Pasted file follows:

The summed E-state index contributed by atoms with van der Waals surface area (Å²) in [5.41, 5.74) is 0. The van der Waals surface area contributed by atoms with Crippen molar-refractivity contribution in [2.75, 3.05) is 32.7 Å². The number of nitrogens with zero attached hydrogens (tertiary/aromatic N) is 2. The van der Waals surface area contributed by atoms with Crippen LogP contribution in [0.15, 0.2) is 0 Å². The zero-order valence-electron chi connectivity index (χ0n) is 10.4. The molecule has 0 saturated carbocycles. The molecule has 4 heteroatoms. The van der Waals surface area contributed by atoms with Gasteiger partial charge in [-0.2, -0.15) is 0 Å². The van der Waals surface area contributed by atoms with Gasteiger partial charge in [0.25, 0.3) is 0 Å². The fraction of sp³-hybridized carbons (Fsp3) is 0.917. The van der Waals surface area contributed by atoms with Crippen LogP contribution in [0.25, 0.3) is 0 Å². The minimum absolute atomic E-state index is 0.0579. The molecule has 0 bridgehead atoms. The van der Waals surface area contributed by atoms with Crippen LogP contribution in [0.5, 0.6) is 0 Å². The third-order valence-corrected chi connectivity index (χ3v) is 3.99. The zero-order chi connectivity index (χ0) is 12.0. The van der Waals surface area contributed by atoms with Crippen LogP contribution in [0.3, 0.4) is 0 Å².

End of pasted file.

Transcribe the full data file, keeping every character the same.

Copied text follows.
The summed E-state index contributed by atoms with van der Waals surface area (Å²) in [5.41, 5.74) is 0. The van der Waals surface area contributed by atoms with Crippen molar-refractivity contribution in [2.75, 3.05) is 32.7 Å². The number of nitrogens with zero attached hydrogens (tertiary/aromatic N) is 2. The van der Waals surface area contributed by atoms with Crippen LogP contribution in [0.15, 0.2) is 0 Å². The zero-order valence-electron chi connectivity index (χ0n) is 10.4. The molecule has 0 saturated carbocycles. The molecule has 4 heteroatoms. The van der Waals surface area contributed by atoms with Gasteiger partial charge in [-0.2, -0.15) is 0 Å². The van der Waals surface area contributed by atoms with Gasteiger partial charge in [0.25, 0.3) is 0 Å². The fraction of sp³-hybridized carbons (Fsp3) is 0.917. The van der Waals surface area contributed by atoms with Crippen LogP contribution in [0.25, 0.3) is 0 Å². The minimum absolute atomic E-state index is 0.0579. The molecule has 0 bridgehead atoms. The van der Waals surface area contributed by atoms with Crippen LogP contribution in [0.5, 0.6) is 0 Å². The third-order valence-corrected chi connectivity index (χ3v) is 3.99. The zero-order chi connectivity index (χ0) is 12.0. The van der Waals surface area contributed by atoms with Crippen LogP contribution in [0.3, 0.4) is 0 Å².